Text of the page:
Whether you're looking for summer house ideas to inspire an outdoor home office, creative space to paint or write, or simply a quiet corner to catch up with some reading, these make for versatile spaces and are designed to fulfil a variety of needs.
From shepherds' huts to boathouses and even a shell-clad folly, these real-life beautiful garden buildings are both practical and pretty, used by artists, gardeners, and crafters for all sorts of activities.
Our gallery is sure to convinces you to invest in a summer house of your own, and should you want a more beautiful garden ideas, be sure to read our feature.
- Is your summer house part of a bigger garden design project? Be sure to use our guide to help.
1. Perfect potting shed
With a shiplap exterior evocative of old-fashioned beach huts, and gothic-inspired decorative details, The Chelsea shed is a compact yet versatile design. An integral side storage area with removable shelving can be used for holding logs or other garden bits and bobs that don’t need to be kept inside, while the shed itself provides a lockable store that can be upgraded with options such as insulation and solar panels. From £2,008 at The Posh Shed Company.
Find out how to choose the best garden shed with our helpful guide
2. A shepherd's hut retreat
Traditionally used as a mobile shelter for shepherds during lambing season, the shepherd’s hut served as a bedroom, living room and kitchen complete with a stove for warmth and cooking. The bed often had a space underneath for orphaned or poorly lambs and stable-style doors enabled the shepherd to hear his flock. Today, these characterful huts are seen more commonly in gardens, creating sumptuous living, working and recreation spaces for year-round comfort.
This Cabin design, from Plankbridge, can be made from either tin or timber, and painted in a wide variety of Farrow & Ball shades to blend seamlessly into any garden. The Cabin shepherd’s hut is large enough to hold a king or super-king mattress along with shower room, basin and kitchen dresser, making it the perfect additional living area or a space for guests.
- For more modern outbuildings, be sure to browse our complete garden room ideas feature for contemporary pics too.
3. The quilter's room
With plenty of glazing at the front, and a window boasting countryside vistas at the back, this traditional summer house idea makes a lovely bright craft room for quilter Jenny Larvin. Not wanting to take down the tree, she and her husband snuggly fitted the room beneath, painting it green to complement its natural setting.
4. Vintage-style summer house
Complete with a pretty veranda, this quaint summer house is a great spot to admire the garden in the heat of the day. Styled up with potted plants, bunting and vintage planters, apple crates and watering cans, it’s a masterclass in pretty country style.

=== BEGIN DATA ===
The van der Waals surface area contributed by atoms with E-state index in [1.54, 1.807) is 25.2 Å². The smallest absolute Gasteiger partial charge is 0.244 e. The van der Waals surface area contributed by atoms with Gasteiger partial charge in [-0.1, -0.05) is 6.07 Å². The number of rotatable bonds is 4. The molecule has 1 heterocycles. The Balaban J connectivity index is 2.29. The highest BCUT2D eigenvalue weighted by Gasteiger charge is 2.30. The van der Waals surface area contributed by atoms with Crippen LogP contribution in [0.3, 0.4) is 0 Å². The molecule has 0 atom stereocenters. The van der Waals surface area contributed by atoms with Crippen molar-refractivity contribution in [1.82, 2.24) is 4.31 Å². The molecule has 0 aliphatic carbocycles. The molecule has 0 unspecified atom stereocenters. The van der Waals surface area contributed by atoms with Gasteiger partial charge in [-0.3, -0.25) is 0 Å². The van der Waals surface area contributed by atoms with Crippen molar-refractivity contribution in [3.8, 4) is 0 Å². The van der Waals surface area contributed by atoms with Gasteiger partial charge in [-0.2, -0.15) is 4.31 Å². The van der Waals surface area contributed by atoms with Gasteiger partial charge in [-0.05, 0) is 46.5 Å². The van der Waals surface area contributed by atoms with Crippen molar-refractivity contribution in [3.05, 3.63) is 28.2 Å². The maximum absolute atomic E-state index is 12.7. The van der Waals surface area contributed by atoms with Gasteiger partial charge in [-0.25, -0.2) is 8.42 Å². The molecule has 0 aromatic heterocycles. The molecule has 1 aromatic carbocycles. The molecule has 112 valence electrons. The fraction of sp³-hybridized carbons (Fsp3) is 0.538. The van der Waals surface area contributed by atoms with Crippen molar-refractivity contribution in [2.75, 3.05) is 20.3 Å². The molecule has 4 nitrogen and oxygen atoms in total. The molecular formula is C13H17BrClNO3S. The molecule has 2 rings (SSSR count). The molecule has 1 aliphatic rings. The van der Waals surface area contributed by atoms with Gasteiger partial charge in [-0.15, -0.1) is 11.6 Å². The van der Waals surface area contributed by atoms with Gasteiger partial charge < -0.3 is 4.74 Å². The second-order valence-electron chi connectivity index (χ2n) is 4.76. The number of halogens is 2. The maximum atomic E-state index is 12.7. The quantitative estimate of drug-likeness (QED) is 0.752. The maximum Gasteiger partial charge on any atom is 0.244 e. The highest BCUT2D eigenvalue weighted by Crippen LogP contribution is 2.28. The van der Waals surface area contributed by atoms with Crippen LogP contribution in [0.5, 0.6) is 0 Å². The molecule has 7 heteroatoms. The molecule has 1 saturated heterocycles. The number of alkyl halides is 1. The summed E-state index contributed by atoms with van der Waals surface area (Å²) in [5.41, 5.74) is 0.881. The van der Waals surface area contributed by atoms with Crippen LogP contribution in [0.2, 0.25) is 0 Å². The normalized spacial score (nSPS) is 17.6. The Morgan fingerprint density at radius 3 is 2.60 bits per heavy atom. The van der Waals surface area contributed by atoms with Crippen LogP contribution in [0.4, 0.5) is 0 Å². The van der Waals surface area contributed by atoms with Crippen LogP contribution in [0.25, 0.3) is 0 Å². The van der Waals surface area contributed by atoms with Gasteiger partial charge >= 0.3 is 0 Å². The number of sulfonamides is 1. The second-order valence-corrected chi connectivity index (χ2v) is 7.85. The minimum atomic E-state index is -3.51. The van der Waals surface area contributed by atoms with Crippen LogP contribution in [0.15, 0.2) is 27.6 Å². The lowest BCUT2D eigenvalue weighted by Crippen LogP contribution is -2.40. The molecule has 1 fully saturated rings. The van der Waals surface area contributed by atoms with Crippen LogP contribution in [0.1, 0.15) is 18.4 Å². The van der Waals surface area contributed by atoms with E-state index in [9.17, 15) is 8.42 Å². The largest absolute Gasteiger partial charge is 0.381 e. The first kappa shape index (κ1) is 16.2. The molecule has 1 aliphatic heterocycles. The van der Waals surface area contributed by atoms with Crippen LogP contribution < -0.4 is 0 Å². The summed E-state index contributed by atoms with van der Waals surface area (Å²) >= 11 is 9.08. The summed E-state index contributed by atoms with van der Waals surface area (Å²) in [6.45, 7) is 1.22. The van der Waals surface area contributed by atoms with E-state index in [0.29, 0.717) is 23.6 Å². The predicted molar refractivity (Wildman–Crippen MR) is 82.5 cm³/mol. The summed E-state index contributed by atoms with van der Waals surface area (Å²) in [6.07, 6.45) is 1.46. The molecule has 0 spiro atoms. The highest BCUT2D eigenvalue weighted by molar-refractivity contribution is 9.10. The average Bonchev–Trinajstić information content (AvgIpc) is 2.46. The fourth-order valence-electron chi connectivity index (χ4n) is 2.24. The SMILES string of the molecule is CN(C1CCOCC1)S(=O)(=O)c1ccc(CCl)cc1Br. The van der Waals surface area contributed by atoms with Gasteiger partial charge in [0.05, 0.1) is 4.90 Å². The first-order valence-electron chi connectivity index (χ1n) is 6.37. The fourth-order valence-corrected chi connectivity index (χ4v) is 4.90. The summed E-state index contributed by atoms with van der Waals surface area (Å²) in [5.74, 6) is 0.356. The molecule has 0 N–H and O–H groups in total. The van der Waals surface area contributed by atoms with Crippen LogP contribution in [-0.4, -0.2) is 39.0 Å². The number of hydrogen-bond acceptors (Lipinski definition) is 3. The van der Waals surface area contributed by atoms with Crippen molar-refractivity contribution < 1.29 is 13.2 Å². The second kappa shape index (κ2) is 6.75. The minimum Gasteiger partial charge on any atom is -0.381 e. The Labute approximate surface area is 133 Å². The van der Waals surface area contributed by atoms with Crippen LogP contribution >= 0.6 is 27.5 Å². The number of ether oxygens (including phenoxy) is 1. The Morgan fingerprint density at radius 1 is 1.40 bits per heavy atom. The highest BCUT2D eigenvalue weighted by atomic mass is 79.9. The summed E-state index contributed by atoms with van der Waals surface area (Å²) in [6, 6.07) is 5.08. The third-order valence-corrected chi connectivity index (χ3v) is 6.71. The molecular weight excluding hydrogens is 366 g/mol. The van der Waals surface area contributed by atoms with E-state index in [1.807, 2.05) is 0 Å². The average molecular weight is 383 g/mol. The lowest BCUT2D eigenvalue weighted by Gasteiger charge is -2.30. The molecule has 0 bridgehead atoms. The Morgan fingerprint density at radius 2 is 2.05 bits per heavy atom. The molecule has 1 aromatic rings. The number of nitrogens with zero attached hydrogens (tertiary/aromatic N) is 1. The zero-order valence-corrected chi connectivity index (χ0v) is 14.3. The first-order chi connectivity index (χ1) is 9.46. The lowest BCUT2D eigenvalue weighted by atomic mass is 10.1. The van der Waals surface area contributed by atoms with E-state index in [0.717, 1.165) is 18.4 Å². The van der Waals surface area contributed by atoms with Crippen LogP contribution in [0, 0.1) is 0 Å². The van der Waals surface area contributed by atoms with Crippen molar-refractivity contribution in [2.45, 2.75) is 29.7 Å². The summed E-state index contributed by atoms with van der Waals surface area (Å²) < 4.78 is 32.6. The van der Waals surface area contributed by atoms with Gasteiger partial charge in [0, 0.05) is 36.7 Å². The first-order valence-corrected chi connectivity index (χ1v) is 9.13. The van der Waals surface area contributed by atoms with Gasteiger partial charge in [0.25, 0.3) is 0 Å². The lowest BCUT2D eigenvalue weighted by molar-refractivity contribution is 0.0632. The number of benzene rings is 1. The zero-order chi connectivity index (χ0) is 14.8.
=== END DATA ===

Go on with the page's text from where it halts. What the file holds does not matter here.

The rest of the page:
Find out how to make bunting in our guide.
5. A traditional summer house idea – with storage
A picture of English charm with its pink roses and rustic stone wall, this pretty garden room is also packed full of clever garden storage ideas. Custom-made, the storage bench is the perfect place to stow away garden tools or craft materials, and a vintage crate serves as a mini bookcase and side table, not forgetting the ample shelving which provides plenty of surface space for those cherished collectables.
6. An oak-framed summer house studio
This stunning oak-frame garden building has served as an artisan studio for engraver Andrew Davidson for the past 26 years. Now beautifully weathered to a silvery finish, it was constructed from pegged oak to his own design. Nicknamed his 'gilded cage', the building is reminiscent of a boathouse, but instead of river views it offers vistas across the Cotswold countryside. ‘If one must be imprisoned for life, it has to be in a gilded cage,’ he quips.
We have more oak frame garden room design ideas.
7. A sculptor’s retreat
Sculptor Pauline Lee’s traditional summer house isn’t just a beautiful feature in her garden; it’s the workshop and studio from where she produces her wonderful ceramic pieces. It serves as the perfect setting to observe the natural world around her from which she draws inspiration for her botanical works.
Made from two modified sheds, it blends into the garden landscape, with honeysuckle and clematis spilling over the roof and fragrant pink roses climbing up the walls. Inside brims with her fired stoneware sculptures, pots, figurative work and wall tiles.
8. External home office summer house
If you work from home, finding a quiet spot to concentrate isn’t always easy, so an office at the end of the garden is the perfect solution. Providing a sanctuary away from the main house, it is a cheaper and quicker option than extending to add an office, as most designs can be installed within a few weeks.
Another benefit is that the majority of garden offices, and most garden buildings, don’t need planning permission. This Suffolk Barn Quarto design with a cantilevered roof and veranda costs from £20,718 at Smart Garden Offices.
9. A little brick outbuilding
Louisa and Charlie Butters took on the renovation of a Grade II-listed cottage in north-east Oxfordshire. The neglected garden was re-landscaped after Charlie unearthed some photos of the garden in the 1950s.
Charlie returned it to its former glory, replanting borders and trees, and reinstating the paving stones where an orangery had once stood. The little brick garden room perfectly complements the period features of the home and is a beautiful place to view the surrounding Oxfordshire countryside.
10. A lakeside traditional garden room
When Linda Kilburn's friends drop by for coffee and a catch-up, too, they are less likely to end up in the kitchen of her 18th century house and more likely at the bottom of her garden, sitting in comfort by the side of the lake. Surrounded by mature trees at the bottom of her garden, this dreamy two-room summerhouse was custom-made by a local joiner and has been decorated in a calm palette of duck egg to reflect its beautiful watery setting.